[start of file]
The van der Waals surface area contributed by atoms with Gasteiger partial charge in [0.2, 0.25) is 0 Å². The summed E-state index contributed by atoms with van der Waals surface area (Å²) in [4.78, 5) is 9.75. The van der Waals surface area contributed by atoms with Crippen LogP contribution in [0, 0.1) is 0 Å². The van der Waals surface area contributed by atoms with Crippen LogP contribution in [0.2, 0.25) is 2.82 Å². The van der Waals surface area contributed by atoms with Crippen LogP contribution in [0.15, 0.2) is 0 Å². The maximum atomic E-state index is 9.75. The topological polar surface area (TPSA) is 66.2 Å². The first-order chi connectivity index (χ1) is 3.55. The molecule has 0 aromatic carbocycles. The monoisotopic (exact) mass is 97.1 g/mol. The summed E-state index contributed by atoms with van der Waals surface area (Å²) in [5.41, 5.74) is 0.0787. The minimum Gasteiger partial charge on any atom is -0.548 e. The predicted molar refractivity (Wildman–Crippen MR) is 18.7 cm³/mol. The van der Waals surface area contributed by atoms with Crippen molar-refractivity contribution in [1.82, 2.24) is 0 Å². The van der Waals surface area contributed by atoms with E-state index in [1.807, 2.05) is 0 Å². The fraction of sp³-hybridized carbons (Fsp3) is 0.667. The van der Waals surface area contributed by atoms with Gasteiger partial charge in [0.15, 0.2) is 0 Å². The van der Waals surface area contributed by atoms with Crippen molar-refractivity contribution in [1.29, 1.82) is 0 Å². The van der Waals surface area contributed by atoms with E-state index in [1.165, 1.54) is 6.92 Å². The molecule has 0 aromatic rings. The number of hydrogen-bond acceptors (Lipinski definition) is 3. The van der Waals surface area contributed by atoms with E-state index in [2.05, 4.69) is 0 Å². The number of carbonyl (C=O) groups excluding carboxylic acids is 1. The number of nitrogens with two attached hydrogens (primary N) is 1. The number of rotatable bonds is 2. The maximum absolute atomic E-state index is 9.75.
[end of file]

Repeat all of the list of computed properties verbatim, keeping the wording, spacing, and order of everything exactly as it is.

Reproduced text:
The van der Waals surface area contributed by atoms with Gasteiger partial charge in [0.2, 0.25) is 0 Å². The summed E-state index contributed by atoms with van der Waals surface area (Å²) in [4.78, 5) is 9.75. The van der Waals surface area contributed by atoms with Crippen LogP contribution in [0, 0.1) is 0 Å². The van der Waals surface area contributed by atoms with Crippen LogP contribution in [0.2, 0.25) is 2.82 Å². The van der Waals surface area contributed by atoms with Crippen LogP contribution in [0.15, 0.2) is 0 Å². The maximum atomic E-state index is 9.75. The topological polar surface area (TPSA) is 66.2 Å². The first-order chi connectivity index (χ1) is 3.55. The molecule has 0 aromatic carbocycles. The monoisotopic (exact) mass is 97.1 g/mol. The summed E-state index contributed by atoms with van der Waals surface area (Å²) in [5.41, 5.74) is 0.0787. The minimum Gasteiger partial charge on any atom is -0.548 e. The predicted molar refractivity (Wildman–Crippen MR) is 18.7 cm³/mol. The van der Waals surface area contributed by atoms with Crippen molar-refractivity contribution in [1.82, 2.24) is 0 Å². The van der Waals surface area contributed by atoms with E-state index in [1.807, 2.05) is 0 Å². The fraction of sp³-hybridized carbons (Fsp3) is 0.667. The van der Waals surface area contributed by atoms with Gasteiger partial charge in [0.15, 0.2) is 0 Å². The van der Waals surface area contributed by atoms with Crippen molar-refractivity contribution in [1.29, 1.82) is 0 Å². The van der Waals surface area contributed by atoms with E-state index in [1.165, 1.54) is 6.92 Å². The molecule has 0 aromatic rings. The number of hydrogen-bond acceptors (Lipinski definition) is 3. The van der Waals surface area contributed by atoms with E-state index in [2.05, 4.69) is 0 Å². The number of carbonyl (C=O) groups excluding carboxylic acids is 1. The number of nitrogens with two attached hydrogens (primary N) is 1. The number of rotatable bonds is 2. The maximum absolute atomic E-state index is 9.75.